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Jerusalem in Stories

Left: David P. Bardeen, Curatorial Studies alumnusI arrived at the Institute of Fine Arts and the Curatorial Studies program fresh from a "first career" as a practicing lawyer in New York City. Part of the joy of returning to graduate school to pursue a degree in Art History was the opportunity to explore new interests and to find creative inspiration in the richness of centuries of artistic production, but I was also looking for continuities—for parallels between my old professional life as an attorney and my new career as an art historian.

Left: David P. Bardeen, Curatorial Studies alumnus

During my first semester at the IFA, I took the course Jerusalem in the Middle Ages—presented in anticipation of the exhibition Every People Under Heaven: Jerusalem, 1000–1400, scheduled to open at The Cloisters in 2016—taught by Dr. Barbara Boehm, Paul and Jill Ruddock Senior Curator for The Met Cloisters in the Department of Medieval Art and The Cloisters, and Met curator Dr. Melanie Holcomb. In the course, one parallel that emerged almost immediately was the thrill, and challenge, of storytelling. An effective attorney must navigate a vast amount of conflicting information to create a story that a judge or jury will understand. Jerusalem in the Middle Ages presented a similar challenge, albeit in a vastly different context: examining centuries of artworks from a highly contested part of the world in order to identify thematic strands that will engage the visitor.

Early on, Dr. Boehm asked the class a surprisingly difficult question: "If someone were to ask you whose story we are telling in this exhibition, what would you say?" She suggested one possible response that particularly resonated with me: "We are telling everyone's story and no one's story."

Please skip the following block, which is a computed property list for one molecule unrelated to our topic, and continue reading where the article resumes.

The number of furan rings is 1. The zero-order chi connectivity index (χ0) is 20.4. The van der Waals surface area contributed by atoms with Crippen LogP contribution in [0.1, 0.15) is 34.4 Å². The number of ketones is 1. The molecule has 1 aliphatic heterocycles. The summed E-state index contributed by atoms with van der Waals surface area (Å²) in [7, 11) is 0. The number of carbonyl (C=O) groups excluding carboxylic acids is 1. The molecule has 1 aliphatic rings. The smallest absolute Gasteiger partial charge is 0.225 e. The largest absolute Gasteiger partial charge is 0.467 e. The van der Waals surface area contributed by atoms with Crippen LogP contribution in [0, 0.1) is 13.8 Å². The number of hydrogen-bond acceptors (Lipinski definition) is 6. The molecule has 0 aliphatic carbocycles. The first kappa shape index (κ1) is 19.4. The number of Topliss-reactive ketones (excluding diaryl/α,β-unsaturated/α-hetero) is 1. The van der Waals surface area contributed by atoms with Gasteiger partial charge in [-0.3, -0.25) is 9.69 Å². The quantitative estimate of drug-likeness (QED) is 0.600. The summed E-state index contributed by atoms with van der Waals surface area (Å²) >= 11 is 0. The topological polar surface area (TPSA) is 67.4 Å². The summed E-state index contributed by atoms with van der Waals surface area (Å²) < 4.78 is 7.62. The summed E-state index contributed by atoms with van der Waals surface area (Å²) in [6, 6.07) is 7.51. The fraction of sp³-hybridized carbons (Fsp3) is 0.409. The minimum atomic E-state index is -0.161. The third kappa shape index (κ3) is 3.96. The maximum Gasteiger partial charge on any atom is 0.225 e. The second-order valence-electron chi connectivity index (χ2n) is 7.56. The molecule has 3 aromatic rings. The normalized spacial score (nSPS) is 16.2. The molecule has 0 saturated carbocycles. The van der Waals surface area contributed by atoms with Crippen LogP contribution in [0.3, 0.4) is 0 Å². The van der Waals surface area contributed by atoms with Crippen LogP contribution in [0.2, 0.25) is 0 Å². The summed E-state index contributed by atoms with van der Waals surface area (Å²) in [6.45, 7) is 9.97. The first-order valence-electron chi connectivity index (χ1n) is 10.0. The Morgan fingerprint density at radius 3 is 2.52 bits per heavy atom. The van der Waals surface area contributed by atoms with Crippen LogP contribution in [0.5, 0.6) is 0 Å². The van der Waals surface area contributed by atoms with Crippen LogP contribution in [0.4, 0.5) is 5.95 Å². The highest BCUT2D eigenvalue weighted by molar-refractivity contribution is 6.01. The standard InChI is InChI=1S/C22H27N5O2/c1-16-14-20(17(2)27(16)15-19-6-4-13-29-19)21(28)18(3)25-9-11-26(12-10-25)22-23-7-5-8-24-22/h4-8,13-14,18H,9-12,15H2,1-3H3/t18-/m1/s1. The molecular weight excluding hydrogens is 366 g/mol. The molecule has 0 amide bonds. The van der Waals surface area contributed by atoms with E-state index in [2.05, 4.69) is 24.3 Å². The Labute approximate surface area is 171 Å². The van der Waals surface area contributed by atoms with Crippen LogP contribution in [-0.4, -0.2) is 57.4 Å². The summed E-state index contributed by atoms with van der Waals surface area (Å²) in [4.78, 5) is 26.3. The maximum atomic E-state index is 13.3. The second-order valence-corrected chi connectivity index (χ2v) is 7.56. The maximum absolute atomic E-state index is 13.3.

To assemble some of the stories to be told in Every People Under Heaven, each student presented a version of the exhibition from the perspective of a different historical figure: William of Tyre, the historian and clerical figure; Ibn Battuta, the Berber traveler and chronicler; and Melisende, legendary queen of the Latin Kingdom, to name just a few. What emerged was a web of intertwined narratives and a fascinating assemblage of works of art: manuscripts, metalwork, jewelry, architectural fragments, and other objects that reflect Jerusalem's extraordinary cultural diversity. Class members also grew to appreciate the intense longing for Jerusalem shared by Jews, Muslims, and Christians during the period covered by the exhibition.

As we crafted our stories, one challenge addressed by the class concerned the criteria that ought to be used in the selection of works of art. Some objects—standard pieces of armor or household wares, for example—are of historical interest, but the class disagreed as to whether they met the high standards of artistry and craftsmanship needed for inclusion. Conversely, some pieces of stunning beauty, registering very high in "wow" factor, were difficult to place thematically or had more tenuous connections to Jerusalem itself.